Thursday, June 22, 2006

Shelf Life

It turns out there's a word for the reaction I typically have to most of the junk that people - even the people who are close to me & ought to know better - seem to feel with some degree of regularity a compelling need to forward to me. One bit of glurge that has shown up in my inbox from time to time is the one about the husband explaining how he came to see the importance of treating every day as a special occasion after his wife died before she ever found the right 'special occasion' for which to don an expensive piece of lingerie. Even though the story always made me gag, the sentiment isn't entirely lost on me either... though I find now that I have an easier time thinking about it in terms of shelf life.

I'll admit that I came by this notion much more slowly than was probably necessary. I went a long time letting things like bananas and other fruit go bad, thinking that I was leaving it for someone else who might want it. I even have let really good chocolate turn completely tasteless just because it wasn't mine, if you can believe that. In retrospect, it's actually rather amazing that after having been passed by on so many other feminine tendencies that I should somehow get both the interest in chocolate and the kind of self-sacrificing that many men just scratch their heads over. Surely, "You gonna eat that?" ought to apply to chocolate as readily as anything else, right?

While I still hold back on chocolate that actually does belong to someone else, I'm less inclined to stand by and wait for the bananas to get so far as to become candidates for the banana bread I never get around to baking (another of the distaff qualities I somehow missed). I understand now that they have a limited shelf life. If we don't enjoy them now while they're good, it will be too late. Saving such things for later, even if it's something we believe would get used up and not replaced, doesn't work. At least with used up and gone, there's the enjoyment of the experience. Letting it go bad is just wasting that opportunity.

This applies to time too, especially time with people we care about or time spent doing things that are important to us vs. extraneous junk that seems more important at the time than it really is. We usually don't know how much time we actually have; we only know that it is a limited amount like will go on longer than it really will.

There is a shelf life to time and we must enjoy it while it is available to us. Saving it for some unqualified "later" won't work any better than saving Jelly Bellies for a year or more - which I can tell you from personal experience doesn't work well at all. Chocolate Easter Robins' Eggs on the other hand survive pretty well, though I'm not sure if that's because of the armor-like candy coating or the fact that they start out bad enough that it's tough to tell the difference a year later.

So what's a cynic to do - get all gushy and introspective? Maybe. I find it works to remain skeptical if need be and at least temporarily set aside the cynicism long enough to figure out if there's anything worthwhile in the midst of all the glurge before deleting it. Even in falsity there can be truth.

Case in point - Merck is taking some heat for its Make a Connection campaign to create more public awareness around the causal link between HPV - the human papillomavirus responsible for genital warts - and cervical cancer. And guess what - the shelf life of that link is along the lines of 5 years or more.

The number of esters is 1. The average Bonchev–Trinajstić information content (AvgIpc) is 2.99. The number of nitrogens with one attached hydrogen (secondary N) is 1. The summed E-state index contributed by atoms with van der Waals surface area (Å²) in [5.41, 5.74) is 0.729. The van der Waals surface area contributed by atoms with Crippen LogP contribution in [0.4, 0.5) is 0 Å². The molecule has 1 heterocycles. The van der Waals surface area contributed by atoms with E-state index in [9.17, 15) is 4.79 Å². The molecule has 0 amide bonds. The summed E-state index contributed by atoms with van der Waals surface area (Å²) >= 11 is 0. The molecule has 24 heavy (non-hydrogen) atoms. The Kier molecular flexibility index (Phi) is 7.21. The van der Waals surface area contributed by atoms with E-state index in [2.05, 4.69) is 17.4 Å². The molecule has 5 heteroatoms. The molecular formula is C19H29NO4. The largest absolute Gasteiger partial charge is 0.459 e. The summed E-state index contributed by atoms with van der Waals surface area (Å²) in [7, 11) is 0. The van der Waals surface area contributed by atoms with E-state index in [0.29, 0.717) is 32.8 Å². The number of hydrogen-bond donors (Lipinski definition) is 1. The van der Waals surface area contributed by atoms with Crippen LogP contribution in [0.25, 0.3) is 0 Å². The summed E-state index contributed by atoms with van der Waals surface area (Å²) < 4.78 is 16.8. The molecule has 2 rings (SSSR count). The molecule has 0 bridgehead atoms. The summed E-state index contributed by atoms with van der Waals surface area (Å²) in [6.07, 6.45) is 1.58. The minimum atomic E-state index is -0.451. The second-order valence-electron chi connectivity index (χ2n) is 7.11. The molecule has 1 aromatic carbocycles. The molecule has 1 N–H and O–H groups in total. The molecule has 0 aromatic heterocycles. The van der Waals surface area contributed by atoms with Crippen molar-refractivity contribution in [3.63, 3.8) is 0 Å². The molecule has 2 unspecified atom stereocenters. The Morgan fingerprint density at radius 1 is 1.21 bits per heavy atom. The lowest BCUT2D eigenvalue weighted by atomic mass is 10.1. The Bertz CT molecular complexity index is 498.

That means that if you're 'fortunate' enough to have to make several inconvenient trips to someplace really fun like Harborview - and hey, what a treat that is - about the time you have forgotten all the fun you had and why, there's an opportunity to make another series of even less fun trips to investigate and deal with any pre-cancerous anomalies that may have shown up on an annual exam - and can anyone tell me why freezing things that one normally doesn't think of freezing is so often involved? The only thing I can think of that's more unpleasant is the cutting that sometimes happens too. Then, if you truly are fortunate for real, that's about the end of it; only for lots of people, it's not.

Of course Merck's interests are sure to be largely mercenary given the vaccine that they're about to release, and hence the criticism. Anyone who doesn't think so can explain why we haven't seen this campaign say, about twenty years ago when scientists first figured out the relationship.

That doesn't make the program itself a bad thing however. Who wouldn't want to save their sister, girlfriend, or daughter from a cervical cancer scare - or worse yet, the real thing? I'm just amazed that in twenty years, people don't already understand the connection any better than they do. But then ignorance can have a pretty long shelf life. I olnly wish chocolate lasted that long.

If you have thoughts about how long is appropriate to wait to see if someone else is going to take the last slice of pie when you've already had a slice yourself... or the about longest amount of time you've ever waited to eat your last piece of Halloween candy and had it still be good... or anything else along those lines, go ahead and send them to me at so we can compare notes. As long as it's not glurge, I'll promise to read what you send.

How do you tell the difference between patience and immobilization and what does it take to move back into action?

Kimm Viebrock is an ICF-credentialed Associate Certified Coach who helps technology professionals and service-oriented technology groups develop and use their skills more effectively and increase their value within the larger organization, allowing them to do more, do it better and have more fun doing it. Kimm is devoted to finding the connectedness in life.